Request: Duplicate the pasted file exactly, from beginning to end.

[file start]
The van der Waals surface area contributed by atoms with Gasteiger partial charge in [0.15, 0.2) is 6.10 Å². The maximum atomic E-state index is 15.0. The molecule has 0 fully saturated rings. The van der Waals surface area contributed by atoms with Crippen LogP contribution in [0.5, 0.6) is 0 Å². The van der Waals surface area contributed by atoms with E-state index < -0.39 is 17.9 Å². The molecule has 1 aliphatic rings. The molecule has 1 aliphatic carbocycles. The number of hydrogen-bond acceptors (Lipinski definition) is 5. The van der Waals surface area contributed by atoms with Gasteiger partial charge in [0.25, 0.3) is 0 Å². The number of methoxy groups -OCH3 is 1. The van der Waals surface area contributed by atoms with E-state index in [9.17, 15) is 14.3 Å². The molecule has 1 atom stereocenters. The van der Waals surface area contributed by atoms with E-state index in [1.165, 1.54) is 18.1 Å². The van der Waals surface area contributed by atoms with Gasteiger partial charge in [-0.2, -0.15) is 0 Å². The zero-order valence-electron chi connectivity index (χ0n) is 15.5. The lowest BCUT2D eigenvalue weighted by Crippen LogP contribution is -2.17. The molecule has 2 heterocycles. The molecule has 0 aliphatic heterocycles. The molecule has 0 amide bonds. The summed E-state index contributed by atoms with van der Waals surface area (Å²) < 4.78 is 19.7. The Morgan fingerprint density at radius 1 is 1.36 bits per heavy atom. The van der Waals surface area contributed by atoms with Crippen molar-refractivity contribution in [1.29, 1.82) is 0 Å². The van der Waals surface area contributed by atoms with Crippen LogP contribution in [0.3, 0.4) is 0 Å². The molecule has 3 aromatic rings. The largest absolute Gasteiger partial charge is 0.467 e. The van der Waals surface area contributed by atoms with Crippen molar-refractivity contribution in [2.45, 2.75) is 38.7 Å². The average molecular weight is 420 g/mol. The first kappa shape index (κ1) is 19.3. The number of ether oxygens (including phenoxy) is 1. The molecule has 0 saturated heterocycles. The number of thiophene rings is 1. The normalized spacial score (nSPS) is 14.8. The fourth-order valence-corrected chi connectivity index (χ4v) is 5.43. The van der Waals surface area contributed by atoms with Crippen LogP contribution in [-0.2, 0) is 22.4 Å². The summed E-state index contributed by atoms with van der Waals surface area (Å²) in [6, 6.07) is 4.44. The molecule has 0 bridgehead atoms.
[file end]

The van der Waals surface area contributed by atoms with Gasteiger partial charge in [0.15, 0.2) is 6.10 Å². The maximum atomic E-state index is 15.0. The molecule has 0 fully saturated rings. The van der Waals surface area contributed by atoms with Crippen LogP contribution in [0.5, 0.6) is 0 Å². The van der Waals surface area contributed by atoms with E-state index < -0.39 is 17.9 Å². The molecule has 1 aliphatic rings. The molecule has 1 aliphatic carbocycles. The number of hydrogen-bond acceptors (Lipinski definition) is 5. The van der Waals surface area contributed by atoms with Gasteiger partial charge in [0.25, 0.3) is 0 Å². The number of methoxy groups -OCH3 is 1. The van der Waals surface area contributed by atoms with E-state index in [9.17, 15) is 14.3 Å². The molecule has 1 atom stereocenters. The van der Waals surface area contributed by atoms with E-state index in [1.165, 1.54) is 18.1 Å². The van der Waals surface area contributed by atoms with Gasteiger partial charge in [-0.2, -0.15) is 0 Å². The zero-order valence-electron chi connectivity index (χ0n) is 15.5. The lowest BCUT2D eigenvalue weighted by Crippen LogP contribution is -2.17. The molecule has 2 heterocycles. The molecule has 0 aliphatic heterocycles. The molecule has 0 amide bonds. The summed E-state index contributed by atoms with van der Waals surface area (Å²) < 4.78 is 19.7. The Morgan fingerprint density at radius 1 is 1.36 bits per heavy atom. The van der Waals surface area contributed by atoms with Crippen molar-refractivity contribution in [1.29, 1.82) is 0 Å². The van der Waals surface area contributed by atoms with Crippen LogP contribution in [0.3, 0.4) is 0 Å². The molecule has 3 aromatic rings. The largest absolute Gasteiger partial charge is 0.467 e. The van der Waals surface area contributed by atoms with Crippen molar-refractivity contribution in [2.45, 2.75) is 38.7 Å². The average molecular weight is 420 g/mol. The first kappa shape index (κ1) is 19.3. The number of ether oxygens (including phenoxy) is 1. The molecule has 0 saturated heterocycles. The number of thiophene rings is 1. The normalized spacial score (nSPS) is 14.8. The fourth-order valence-corrected chi connectivity index (χ4v) is 5.43. The van der Waals surface area contributed by atoms with Crippen LogP contribution in [-0.2, 0) is 22.4 Å². The summed E-state index contributed by atoms with van der Waals surface area (Å²) in [6, 6.07) is 4.44. The molecule has 0 bridgehead atoms.